Tag Archives: IIS

Custom ErrorDocuments Available For Download

After writing so much about the ASP.NET cryptographic padding oracle exploit, and the recommended workaround of a static error document, it dawned on me that I should probably make some custom error documents for my domains.

And then I decided I should share them. So, if you’re so inclined, you can download the custom error documents I use on this site. I release all code under the latest version of the GNU GPL.

I’ve created pages for 401 (unauthorized), 403 (forbidden), 404 (not found) and 500 (internal server) HTTP errors.

I designed these to be valid XHTML 1.0; to appear well in all screen resolutions from 1024 x 768 and greater; and to appear the same on most Web browsers. (Of course, I exclude Internet Explorer prior to version 7 from that list.)

This little exercise also gave me a chance to play with the Google Font API. There aren’t a lot of fonts available yet, but using the API couldn’t be simpler.

Instructions on implementing custom error document on Apache can be found here. Microsoft documents how to add customError files to your ASP.NET web.config file here.

All links in this post on delicious: http://www.delicious.com/dougvdotcom/custom-errordocuments-available-for-download

ASP.NET Crypto Exploit Patch Ships Tuesday, Sept. 28

Scott Guthrie noted on his blog that Microsoft will ship, on Tuesday, a hotfix for the ASP.NET cryptographic padding oracle exploit. It is to be released at 10 a.m. PDT; that’s 1 p.m. EDT / 17:00 GMT.

Guthrie says the patch has been fully tested and, once installed, removes the need for the previously published workarounds. As in, after you install this patch, you can turn off custom errors or use custom error files for specific errors.

Glad Microsoft worked this out so quickly. Don’t fail to get and apply this patch.

All links in this post on delicious: http://www.delicious.com/dougvdotcom/asp-net-crypto-exploit-patch-ships-tuesday-sept-28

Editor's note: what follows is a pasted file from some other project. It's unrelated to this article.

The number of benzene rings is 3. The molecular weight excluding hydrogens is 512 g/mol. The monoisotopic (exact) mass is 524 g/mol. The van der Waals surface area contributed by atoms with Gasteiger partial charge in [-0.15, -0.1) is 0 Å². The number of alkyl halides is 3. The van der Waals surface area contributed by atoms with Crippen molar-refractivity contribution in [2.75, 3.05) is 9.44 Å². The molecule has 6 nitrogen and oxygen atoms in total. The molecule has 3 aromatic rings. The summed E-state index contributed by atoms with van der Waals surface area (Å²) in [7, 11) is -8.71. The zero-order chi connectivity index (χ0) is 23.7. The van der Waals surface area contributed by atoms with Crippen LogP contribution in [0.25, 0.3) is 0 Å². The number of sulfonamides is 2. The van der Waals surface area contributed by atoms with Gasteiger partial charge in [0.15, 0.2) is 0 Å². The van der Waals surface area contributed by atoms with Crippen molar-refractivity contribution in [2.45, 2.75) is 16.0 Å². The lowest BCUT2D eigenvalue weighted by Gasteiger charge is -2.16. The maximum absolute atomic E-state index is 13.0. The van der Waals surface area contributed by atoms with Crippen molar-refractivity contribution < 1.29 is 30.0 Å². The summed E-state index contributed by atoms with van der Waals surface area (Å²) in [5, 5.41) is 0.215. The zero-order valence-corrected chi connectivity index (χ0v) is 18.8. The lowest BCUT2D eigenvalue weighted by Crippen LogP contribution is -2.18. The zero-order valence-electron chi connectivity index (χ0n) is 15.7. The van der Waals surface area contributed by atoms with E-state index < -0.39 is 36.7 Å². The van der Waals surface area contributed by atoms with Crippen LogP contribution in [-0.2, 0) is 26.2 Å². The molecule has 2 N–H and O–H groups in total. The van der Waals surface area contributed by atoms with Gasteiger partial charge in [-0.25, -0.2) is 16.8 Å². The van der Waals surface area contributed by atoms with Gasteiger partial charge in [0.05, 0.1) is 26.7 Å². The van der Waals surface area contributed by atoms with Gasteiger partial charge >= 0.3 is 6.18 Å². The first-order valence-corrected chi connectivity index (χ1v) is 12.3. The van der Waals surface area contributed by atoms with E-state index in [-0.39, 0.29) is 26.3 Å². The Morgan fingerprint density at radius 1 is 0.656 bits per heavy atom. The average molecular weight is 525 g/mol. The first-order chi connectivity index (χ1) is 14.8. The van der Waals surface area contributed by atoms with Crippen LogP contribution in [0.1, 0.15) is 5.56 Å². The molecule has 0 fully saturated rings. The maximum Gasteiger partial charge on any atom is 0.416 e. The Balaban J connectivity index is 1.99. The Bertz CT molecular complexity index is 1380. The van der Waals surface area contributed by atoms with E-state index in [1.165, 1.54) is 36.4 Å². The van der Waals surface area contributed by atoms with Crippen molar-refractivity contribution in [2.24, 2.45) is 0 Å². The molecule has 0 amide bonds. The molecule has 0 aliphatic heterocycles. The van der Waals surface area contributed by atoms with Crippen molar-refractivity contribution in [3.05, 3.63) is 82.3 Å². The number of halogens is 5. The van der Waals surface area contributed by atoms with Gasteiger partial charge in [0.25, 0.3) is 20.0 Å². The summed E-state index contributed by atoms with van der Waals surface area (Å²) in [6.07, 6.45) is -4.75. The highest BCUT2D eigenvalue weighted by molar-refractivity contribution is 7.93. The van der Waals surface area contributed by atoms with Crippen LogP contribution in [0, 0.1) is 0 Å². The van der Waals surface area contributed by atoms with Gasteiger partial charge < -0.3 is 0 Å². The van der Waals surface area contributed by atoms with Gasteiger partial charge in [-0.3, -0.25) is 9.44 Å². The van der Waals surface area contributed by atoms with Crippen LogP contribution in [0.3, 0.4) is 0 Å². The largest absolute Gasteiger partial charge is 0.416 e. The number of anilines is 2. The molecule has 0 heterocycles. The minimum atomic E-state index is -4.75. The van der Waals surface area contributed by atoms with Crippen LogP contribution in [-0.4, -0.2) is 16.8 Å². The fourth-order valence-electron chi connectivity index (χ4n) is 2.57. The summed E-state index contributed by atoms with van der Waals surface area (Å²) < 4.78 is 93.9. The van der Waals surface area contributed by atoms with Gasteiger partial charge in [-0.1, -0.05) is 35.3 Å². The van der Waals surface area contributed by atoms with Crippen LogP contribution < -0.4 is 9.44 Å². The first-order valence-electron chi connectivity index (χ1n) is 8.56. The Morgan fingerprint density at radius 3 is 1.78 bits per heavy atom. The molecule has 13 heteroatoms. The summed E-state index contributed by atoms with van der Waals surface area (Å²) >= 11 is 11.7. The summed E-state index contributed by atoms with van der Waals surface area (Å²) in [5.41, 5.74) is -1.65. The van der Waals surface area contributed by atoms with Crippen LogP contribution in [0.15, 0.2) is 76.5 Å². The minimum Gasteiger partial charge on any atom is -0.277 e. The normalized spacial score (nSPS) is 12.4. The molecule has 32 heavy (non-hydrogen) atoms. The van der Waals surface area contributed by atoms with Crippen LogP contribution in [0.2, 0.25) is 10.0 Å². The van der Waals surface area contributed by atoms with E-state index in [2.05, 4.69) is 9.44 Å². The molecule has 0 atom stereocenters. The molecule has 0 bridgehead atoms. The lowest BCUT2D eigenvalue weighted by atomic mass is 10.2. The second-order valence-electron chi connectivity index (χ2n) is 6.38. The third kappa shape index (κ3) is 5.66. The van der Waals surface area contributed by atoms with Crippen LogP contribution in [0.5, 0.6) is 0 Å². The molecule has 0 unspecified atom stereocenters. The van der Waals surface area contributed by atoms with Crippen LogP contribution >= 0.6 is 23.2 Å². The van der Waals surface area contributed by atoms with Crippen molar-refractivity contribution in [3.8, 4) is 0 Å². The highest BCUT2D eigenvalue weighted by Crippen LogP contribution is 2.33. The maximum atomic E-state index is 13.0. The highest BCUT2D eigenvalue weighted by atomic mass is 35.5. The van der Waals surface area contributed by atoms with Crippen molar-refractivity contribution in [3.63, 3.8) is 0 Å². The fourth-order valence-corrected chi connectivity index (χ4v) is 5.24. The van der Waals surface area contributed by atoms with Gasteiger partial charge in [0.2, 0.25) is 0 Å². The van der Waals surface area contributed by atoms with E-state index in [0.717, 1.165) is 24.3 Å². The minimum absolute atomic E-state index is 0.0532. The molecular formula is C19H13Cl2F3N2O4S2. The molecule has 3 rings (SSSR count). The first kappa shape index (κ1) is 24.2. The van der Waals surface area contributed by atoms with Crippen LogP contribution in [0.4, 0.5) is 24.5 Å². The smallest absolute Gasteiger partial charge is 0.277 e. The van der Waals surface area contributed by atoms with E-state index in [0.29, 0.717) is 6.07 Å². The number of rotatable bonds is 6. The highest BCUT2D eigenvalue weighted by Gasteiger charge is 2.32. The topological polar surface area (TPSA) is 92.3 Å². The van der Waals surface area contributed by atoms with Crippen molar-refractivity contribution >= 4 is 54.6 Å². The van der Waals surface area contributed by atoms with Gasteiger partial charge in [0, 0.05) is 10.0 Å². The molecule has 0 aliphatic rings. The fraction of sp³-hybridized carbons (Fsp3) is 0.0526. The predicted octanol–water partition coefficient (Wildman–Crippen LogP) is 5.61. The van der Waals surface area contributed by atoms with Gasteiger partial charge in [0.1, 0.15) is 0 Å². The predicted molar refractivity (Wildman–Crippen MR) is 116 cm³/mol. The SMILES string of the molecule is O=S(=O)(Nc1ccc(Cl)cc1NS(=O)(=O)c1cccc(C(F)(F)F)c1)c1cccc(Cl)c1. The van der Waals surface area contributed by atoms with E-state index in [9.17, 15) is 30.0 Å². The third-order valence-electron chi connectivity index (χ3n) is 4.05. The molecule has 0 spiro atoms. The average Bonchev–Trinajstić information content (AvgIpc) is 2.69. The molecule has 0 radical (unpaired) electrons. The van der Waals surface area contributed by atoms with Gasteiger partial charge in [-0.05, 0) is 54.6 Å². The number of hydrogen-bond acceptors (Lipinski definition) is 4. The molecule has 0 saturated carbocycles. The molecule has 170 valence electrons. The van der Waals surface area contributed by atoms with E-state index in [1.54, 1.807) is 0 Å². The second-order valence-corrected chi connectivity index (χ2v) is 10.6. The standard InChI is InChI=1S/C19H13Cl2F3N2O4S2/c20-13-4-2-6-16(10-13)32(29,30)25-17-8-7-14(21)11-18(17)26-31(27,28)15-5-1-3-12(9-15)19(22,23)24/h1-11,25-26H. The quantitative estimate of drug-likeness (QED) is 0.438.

Microsoft Urges URLScan Implementation To Combat Crypto Vulnerability

In a further update on how to combat the ASP.NET CryptographicException hack, Microsoft is now urging webmasters to use the URLScan utility to further thwart oracle attempts.

In a blog post on Friday, Scott Guthrie, corporate vice president of .NET at Microsoft, said the step — which removes aspxerrorpath as an allowed querystring variable — “prevents attackers from distinguishing between the different types of errors occurring on a server – which helps block attacks using this vulnerability.”

URLScan is an Internet Information Server (IIS) extension. If you manage your own IIS server, you should follow the instructions at Guthrie’s blog post to download, install and configure the workaround.

If you are on shared or managed hosting, check with your Web host’s tech support department to see if they have implemented, or will implement, this step for you.

Again, this is a serious threat that is fully scripted, meaning any malcontent — including one with no practical programming skill — can exploit a site with widely available tools.

All links in this post on delicious: http://www.delicious.com/dougvdotcom/microsoft-urges-urlscan-implementation-to-combat-crypto-vulnerability

FAQ Released For Microsoft ASP.NET CryptographicException Attack

Scott Guthrie, Microsoft’s corporate vice president for the .NET platform, posted on his blog late Monday a FAQ about the ASP.NET CryptographicException vulnerability.

Highlights:

  • All versions of ASP.NET are affected. That includes WebForms and MVC versions 1 and 2.
  • Sharepoint is affected, too. A workaround on how to employ a new generic error document for Sharepoint is detailed at that team’s blog.
  • Everyone should employ the recommended workarounds.
  • You have to route all HTTP errors to the workaround’s generic error page. Otherwise, the hack still works.
  • A patch will be released as a Windows Update hotfix, but no release date has been set yet.
  • Check your logs for CryptographicException errors. If you see them, it’s possible you are being probed.

I take this very seriously. There’s a tool and video tutorial out there detailing how to run this exploit, so every script kiddie in the world is looking for sites to exploit, I am sure.

All links in this post on delicious: http://www.delicious.com/dougvdotcom/faq-released-for-microsoft-asp-net-cryptographicexception-attack